Early Sunday morning I departed South America after nearly six meaningful months of volunteering and travel. Six months of living differently and seeking challenges, learning language and culture, and forging friendships. Each and every day was a blessing. I enjoyed moments of extreme pleasure and inspiration while discovering new paths to my future.
And in her characteristic style, South America amazed me at the very end with a fireworks finale. Her wondrous display of stormy booms and flashes illuminated the Colombian skies as I flew over the Andes one last time.
Goodbye South America. Thank you for treating me so well. I’ll be back soon.
I had no intention of visiting San Agustín and Tierradentro. But after perusing the information wall at the excellent Hosteltrail.com hostel, the Colombian Heritage Circuit struck me as the perfect four-day getaway to an interesting and not-very-visited part of the country.
This is an area that only recently opened to tourists. Long the domain of leftist People’s Army, a.k.a. FARC guerrillas (Fuerzas Armadas Revolucionarias de Colombia), the Colombian army has succeeded in pushing anti-government forces out. While I felt safe in my travels so far in Colombia, my current guidebook (published only months prior) still had intriguing warnings on specific routes:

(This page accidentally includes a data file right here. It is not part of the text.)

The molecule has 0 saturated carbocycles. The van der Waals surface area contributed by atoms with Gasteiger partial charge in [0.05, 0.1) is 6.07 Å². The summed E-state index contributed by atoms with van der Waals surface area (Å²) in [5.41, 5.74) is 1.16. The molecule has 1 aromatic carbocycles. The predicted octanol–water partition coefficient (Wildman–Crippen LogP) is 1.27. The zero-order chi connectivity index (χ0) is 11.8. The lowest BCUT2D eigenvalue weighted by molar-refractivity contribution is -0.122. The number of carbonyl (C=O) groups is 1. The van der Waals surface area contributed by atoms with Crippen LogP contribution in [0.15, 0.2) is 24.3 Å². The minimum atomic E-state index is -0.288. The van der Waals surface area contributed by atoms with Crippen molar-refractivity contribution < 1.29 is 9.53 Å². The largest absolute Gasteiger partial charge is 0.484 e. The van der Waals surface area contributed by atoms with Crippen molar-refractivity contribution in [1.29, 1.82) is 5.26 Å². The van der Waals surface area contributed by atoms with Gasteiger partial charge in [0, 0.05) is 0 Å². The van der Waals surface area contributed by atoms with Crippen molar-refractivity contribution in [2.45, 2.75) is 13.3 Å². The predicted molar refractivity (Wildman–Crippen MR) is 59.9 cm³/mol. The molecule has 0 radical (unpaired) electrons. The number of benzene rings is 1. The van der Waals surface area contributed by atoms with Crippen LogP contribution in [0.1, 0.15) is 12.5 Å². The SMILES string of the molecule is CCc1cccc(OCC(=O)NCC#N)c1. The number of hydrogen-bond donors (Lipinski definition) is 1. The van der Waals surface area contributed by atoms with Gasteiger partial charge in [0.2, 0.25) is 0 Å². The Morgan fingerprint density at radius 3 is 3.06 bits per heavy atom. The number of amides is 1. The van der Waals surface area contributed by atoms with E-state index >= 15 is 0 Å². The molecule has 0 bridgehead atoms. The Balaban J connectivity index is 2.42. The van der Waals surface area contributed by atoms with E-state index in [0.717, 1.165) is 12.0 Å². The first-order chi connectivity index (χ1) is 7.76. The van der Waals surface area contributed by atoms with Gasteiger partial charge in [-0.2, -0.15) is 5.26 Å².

You should not travel after dark, not because of guerrilla activity but rather due to late-night bandits…
I asked several locals in Popayán and no one seemed to think the area or the journey were all that risky. So off I went, during daylight hours of course.
San Agustín and Tierradentro are the sole UNESCO World Heritage architectural sites in Colombia, important reminders of the ancient culture of southern Colombia that dates from 4000 BC when settlers established agricultural communities and thriving trade connections.
Unfortunately little is known about this civilization. But hundreds of unearthed statues remain, beautifully sculpted from volcanic rock, represent humans, sacred animals and even fantastical monsters. Today these are viewed atop panoramic altos (hilltop burial grounds) overlooking emerald forests.
I arrived safely to San Agustín town after an uneventful (yet bumpy) bus ride through the sparsely populated Andean hills. I did see armed Colombian soldiers patrolling the roads but the only apparent threat were the hairpin turns on unpaved roads that teetered above steep chasms.
San Agustín is a boom town, more bustling than I expected. Tourism is set to take off with newly-arrived expats opening traveler-oriented businesses. I was greeted warmly at the flashpacker-chic Bambú Hostal where I spent a couple comfortable and undisturbed nights. Cheery Dionisio, the jazz-playing Argentine hipster who owns the hotel, pointed me to the remarkably tasty Tomate Verde, a healthy vegetarian restaurant run by a gifted German cook.